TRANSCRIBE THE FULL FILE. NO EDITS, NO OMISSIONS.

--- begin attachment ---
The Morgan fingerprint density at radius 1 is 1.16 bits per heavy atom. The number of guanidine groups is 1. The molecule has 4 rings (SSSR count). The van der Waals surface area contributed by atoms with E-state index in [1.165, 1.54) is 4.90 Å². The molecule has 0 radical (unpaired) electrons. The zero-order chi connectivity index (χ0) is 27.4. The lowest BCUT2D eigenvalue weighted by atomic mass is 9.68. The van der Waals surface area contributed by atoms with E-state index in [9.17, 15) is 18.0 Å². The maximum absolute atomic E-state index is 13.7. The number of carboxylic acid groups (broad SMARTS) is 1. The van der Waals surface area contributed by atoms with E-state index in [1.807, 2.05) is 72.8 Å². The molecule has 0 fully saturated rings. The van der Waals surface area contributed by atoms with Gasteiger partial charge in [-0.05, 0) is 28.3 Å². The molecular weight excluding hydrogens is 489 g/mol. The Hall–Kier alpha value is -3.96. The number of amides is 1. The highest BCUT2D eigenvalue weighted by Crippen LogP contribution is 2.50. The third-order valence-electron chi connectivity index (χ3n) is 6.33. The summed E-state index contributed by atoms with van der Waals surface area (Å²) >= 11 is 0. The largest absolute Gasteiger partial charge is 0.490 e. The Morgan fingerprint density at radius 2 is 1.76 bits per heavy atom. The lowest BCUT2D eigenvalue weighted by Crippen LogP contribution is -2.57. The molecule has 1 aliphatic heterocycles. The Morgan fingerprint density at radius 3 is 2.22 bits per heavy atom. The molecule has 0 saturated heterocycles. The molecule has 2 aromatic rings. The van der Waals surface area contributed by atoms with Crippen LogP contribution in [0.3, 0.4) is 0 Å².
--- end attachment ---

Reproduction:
The Morgan fingerprint density at radius 1 is 1.16 bits per heavy atom. The number of guanidine groups is 1. The molecule has 4 rings (SSSR count). The van der Waals surface area contributed by atoms with E-state index in [1.165, 1.54) is 4.90 Å². The molecule has 0 radical (unpaired) electrons. The zero-order chi connectivity index (χ0) is 27.4. The lowest BCUT2D eigenvalue weighted by atomic mass is 9.68. The van der Waals surface area contributed by atoms with E-state index in [9.17, 15) is 18.0 Å². The maximum absolute atomic E-state index is 13.7. The number of carboxylic acid groups (broad SMARTS) is 1. The van der Waals surface area contributed by atoms with E-state index in [1.807, 2.05) is 72.8 Å². The molecule has 0 fully saturated rings. The van der Waals surface area contributed by atoms with Gasteiger partial charge in [-0.05, 0) is 28.3 Å². The molecular weight excluding hydrogens is 489 g/mol. The Hall–Kier alpha value is -3.96. The number of amides is 1. The highest BCUT2D eigenvalue weighted by Crippen LogP contribution is 2.50. The third-order valence-electron chi connectivity index (χ3n) is 6.33. The summed E-state index contributed by atoms with van der Waals surface area (Å²) >= 11 is 0. The largest absolute Gasteiger partial charge is 0.490 e. The Morgan fingerprint density at radius 2 is 1.76 bits per heavy atom. The lowest BCUT2D eigenvalue weighted by Crippen LogP contribution is -2.57. The molecule has 1 aliphatic heterocycles. The Morgan fingerprint density at radius 3 is 2.22 bits per heavy atom. The molecule has 0 saturated heterocycles. The molecule has 2 aromatic rings. The van der Waals surface area contributed by atoms with Crippen LogP contribution in [0.3, 0.4) is 0 Å².